Feeds

WikiLeaky phone scam targets unwary in US

You peeked! Now pay up

Build a business case: developing custom apps

A new voicemail phishing scam uses the threat of non-existent fines for visiting WikiLeaks to prise money out of panicked marks.

Prospective marks are robo-dialled by an automated system that states their computer and IP address "had been noted as having visited the Wikileaks site, and that there were grave consequences for this, including a $250,000 or $25,000 fine, perhaps imprisonment".

Potentially panicked victims are given a number to phone to discuss payment options, if they're daft enough to be taken in by the ruse.

The scam, which involves the use of spoofed phone numbers, takes advantages of VoIP systems to minimise the cost of calls to crooks, who are probably using stolen access to corporate PBX systems in the first place.

A woman who received the scam voicemail phishing (vishing) call reported the incident to the Central and Eastern Kentucky Better Business Bureau, which issued an alert warning of the ruse and quoting sensible general advise on avoiding phone-based frauds in general, from US consumer watchdog the FTC.

Robert Schroeder, northwest regional director of the Federal Trade Commission, said: “Consumers who get phone calls from strangers need to keep their guard up, especially when the caller makes threats based on bogus accusations – that the consumer has failed to pay an old debt, or has committed some kind of crime, and has to pay up immediately.

"Insist on a written statement of what you owe. Don’t pay it if it’s fake. Don’t provide your bank account, credit card, or social security number. And report the threat to the FTC and your state attorney general - and, if it’s a threat of personal harm, call the police.”

Threats over supposedly illicit activity online have previously been used in scams targeting file-sharers or porn surfers, and seek to panic marks into paying up in order to avoid supposedly dire consequences. Much the same approach has now been applied to target surfers visiting Wikileaks - which is, of course, perfectly legal, and without consequences for ordinary US citizens.

However, as the BBB advisory explains, if you are military personnel, this type of call could seem very real or hold more significance: the US Pentagon openly banned military personnel from visiting Wikileaks for security reasons.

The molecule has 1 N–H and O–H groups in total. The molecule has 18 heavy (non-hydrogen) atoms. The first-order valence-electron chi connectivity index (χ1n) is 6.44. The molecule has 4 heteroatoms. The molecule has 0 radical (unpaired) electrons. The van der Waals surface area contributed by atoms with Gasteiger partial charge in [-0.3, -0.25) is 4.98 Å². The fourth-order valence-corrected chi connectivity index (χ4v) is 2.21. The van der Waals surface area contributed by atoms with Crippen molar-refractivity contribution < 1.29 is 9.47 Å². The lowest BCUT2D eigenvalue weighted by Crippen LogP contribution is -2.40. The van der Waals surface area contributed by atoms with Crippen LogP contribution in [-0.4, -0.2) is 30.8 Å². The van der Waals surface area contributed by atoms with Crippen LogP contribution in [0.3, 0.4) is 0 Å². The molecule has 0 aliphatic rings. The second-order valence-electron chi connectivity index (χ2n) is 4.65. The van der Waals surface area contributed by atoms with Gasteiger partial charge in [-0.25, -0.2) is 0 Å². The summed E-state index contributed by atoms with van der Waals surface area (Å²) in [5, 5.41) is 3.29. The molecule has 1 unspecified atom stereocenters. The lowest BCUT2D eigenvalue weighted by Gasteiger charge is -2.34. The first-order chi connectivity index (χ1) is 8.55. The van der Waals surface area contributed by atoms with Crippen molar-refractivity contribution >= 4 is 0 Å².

Wikileaks created a huge media frenzy towards the end of 2010 with its release of leaked US diplomatic cables. The appearance of scams based on this incident illustrate that any sufficiently big news event these days is likely to become the theme of cons. ®

The essential guide to IT transformation

More from The Register

next story
Rupert Murdoch says Google is worse than the NSA
Mr Burns vs. The Chocolate Factory, round three!
e-Borders fiasco: Brits stung for £224m after US IT giant sues UK govt
Defeat to Raytheon branded 'catastrophic result'
Germany 'accidentally' snooped on John Kerry and Hillary Clinton
Dragnet surveillance picks up EVERYTHING, USA, m'kay?
Snowden on NSA's MonsterMind TERROR: It may trigger cyberwar
Plus: Syria's internet going down? That was a US cock-up
Who needs hackers? 'Password1' opens a third of all biz doors
GPU-powered pen test yields more bad news about defences and passwords
Think crypto hides you from spooks on Facebook? THINK AGAIN
Traffic fingerprints reveal all, say boffins
Microsoft cries UNINSTALL in the wake of Blue Screens of Death™
Cache crash causes contained choloric calamity
prev story

Whitepapers

Endpoint data privacy in the cloud is easier than you think
Innovations in encryption and storage resolve issues of data privacy and key requirements for companies to look for in a solution.
Implementing global e-invoicing with guaranteed legal certainty
Explaining the role local tax compliance plays in successful supply chain management and e-business and how leading global brands are addressing this.
Top 8 considerations to enable and simplify mobility
In this whitepaper learn how to successfully add mobile capabilities simply and cost effectively.
Solving today's distributed Big Data backup challenges
Enable IT efficiency and allow a firm to access and reuse corporate information for competitive advantage, ultimately changing business outcomes.
Reg Reader Research: SaaS based Email and Office Productivity Tools
Read this Reg reader report which provides advice and guidance for SMBs towards the use of SaaS based email and Office productivity tools.